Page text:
Week Eight: Chapter Eight “My Lady Greensleeves” pg. 139-147 Hilaritas Press editionBy Gregory Arnott
Special guest blogger
After asking Oz for confirmation, I am confident in saying that the structure of this chapter is taken from Crowley’s Liber Aleph. This is ironic for a chapter dealing explicitly with Maria’s initiation into a Wiccan coven as Oz pointed out that Liber Aleph was written as a series of letters from father to son. (Specifically from Crowley to Charles Stansfeld Jones, better known as Frater Achad, his “magical son.”) The intermittent Latin titles are used throughout Liber Aleph and Robert Anton Wilson uses the same device in Masks of the Illuminati. The biblical phrase for He is like a refiner’s fire also appears prominently in the earlier novel. The tone of this chapter, specifically the ecclesiastic sounding “yea, the…” repetition, is also taken from Crowley’s Holy Texts.
Here is my Google-assisted hack-job translation of the titles, considering the action that happens following each title I believe my unwieldy versions make some sense:
The Hardening of Man
On the Danger of Alternative Love
On the Four Equal Virtues
The Female Formula
The Crazy Love
The Great Works of the Microcosmic Star of Which there is Four
The Secret Horror
The Delicate Powers of Art and Love
Hold, Illegitimate Vigor
The coven that Maria is initiated into is more-or-less an anachronism with the language taken from post-Gardnerian Wicca. Bear with me and for any neo-pagans who might be reading, I’m not trying to be offensive.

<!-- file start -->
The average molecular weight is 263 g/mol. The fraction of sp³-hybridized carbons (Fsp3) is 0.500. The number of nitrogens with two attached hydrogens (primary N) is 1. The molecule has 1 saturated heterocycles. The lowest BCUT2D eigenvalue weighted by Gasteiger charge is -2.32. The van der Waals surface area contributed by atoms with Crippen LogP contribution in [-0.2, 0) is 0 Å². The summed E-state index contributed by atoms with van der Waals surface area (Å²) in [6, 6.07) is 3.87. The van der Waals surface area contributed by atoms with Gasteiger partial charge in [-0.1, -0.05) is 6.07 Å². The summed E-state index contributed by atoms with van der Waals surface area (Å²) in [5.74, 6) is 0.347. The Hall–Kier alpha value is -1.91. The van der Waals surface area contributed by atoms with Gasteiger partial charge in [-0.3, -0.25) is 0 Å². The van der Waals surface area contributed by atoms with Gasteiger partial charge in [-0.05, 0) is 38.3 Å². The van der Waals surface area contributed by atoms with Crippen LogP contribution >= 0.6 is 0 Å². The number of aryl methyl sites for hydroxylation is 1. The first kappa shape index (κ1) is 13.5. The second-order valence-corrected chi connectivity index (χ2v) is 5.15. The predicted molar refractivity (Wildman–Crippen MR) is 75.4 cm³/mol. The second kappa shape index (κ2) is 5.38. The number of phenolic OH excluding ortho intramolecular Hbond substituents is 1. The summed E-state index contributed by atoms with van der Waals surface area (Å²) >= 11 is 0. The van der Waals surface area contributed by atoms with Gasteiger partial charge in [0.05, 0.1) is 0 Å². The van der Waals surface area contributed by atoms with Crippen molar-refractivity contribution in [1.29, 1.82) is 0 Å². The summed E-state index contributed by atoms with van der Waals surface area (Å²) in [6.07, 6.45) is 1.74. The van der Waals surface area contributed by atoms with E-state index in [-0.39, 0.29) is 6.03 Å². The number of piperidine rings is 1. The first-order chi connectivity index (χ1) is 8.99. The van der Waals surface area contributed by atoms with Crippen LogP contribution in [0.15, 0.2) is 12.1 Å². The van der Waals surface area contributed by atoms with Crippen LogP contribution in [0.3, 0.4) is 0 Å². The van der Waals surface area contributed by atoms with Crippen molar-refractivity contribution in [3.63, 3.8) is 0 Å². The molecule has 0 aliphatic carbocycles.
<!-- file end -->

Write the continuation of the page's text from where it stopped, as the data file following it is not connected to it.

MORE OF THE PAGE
The fact that the language is so strongly influenced by Crowley’s writings is appropriate. As Kenneth Grant and other writers have related, during the Twilight of the Magicians, the lingering years of the two great English occultists of the 20th century, namely Aleister Crowley and Austin Osman Spare, an eccentric customs-officer named Gerald Gardner was lurking around in their company.
Gardner, who follows in the grand tradition of magic by being a goddamn liar, claimed that his Wiccan practices were derived from a coven that had kept pre-Christian religion alive. He had mostly made up his practices from stitching together elements of the, now discredited, anthropological studies of Margaret Murray about a supposed witch-cult, Freemasonry, and ceremonial magic. In fact, the three degree ceremonies presented by Gardner for the purpose of Wicca were penned by, wait for it....Aleister Crowley.
Curiously, RAW’s use of terms such as “women’s mysteries” and the “burning times” doesn’t appear to be ironic. I believe this is curious when we consider how much hostility towards some late-twentieth century academic models of femininity RAW displayed in his writings, especially since both of those terms are complete, artless bullshit. The concept of “women’s mysteries” bastardized the study of pre-modern religion and tried to replace the complex mythological development of goddesses such as Demeter, Sekmet, Selene, and Isis into a group of gentle Montessori teachers whose feminist, pre-agricultural utopia was ruined by the arrival of phallic gods. Given that there is nary a drop of historical evidence for these gentle matriarchal societies and that the historical record of how these goddesses were apprised and worshipped is much more ambiguous didn’t stop the believers from trying to rewrite history. (Though Crowley doesn’t spend the time moralizing like later witches, it is worth noting that according to his structure of history the first Aeon was matriarchal and was subsumed by the agricultural-phallic second Aeon. We are now in the third Aeon where the focus is on the development of the complete person, the child, and individual sexual dimorphism seems to be the rule of the day.) Perhaps even more annoying is the use of the idea of “the burning times” which, forgive me, is such a stupid fucking concept my ears bleed anytime I hear someone utter it.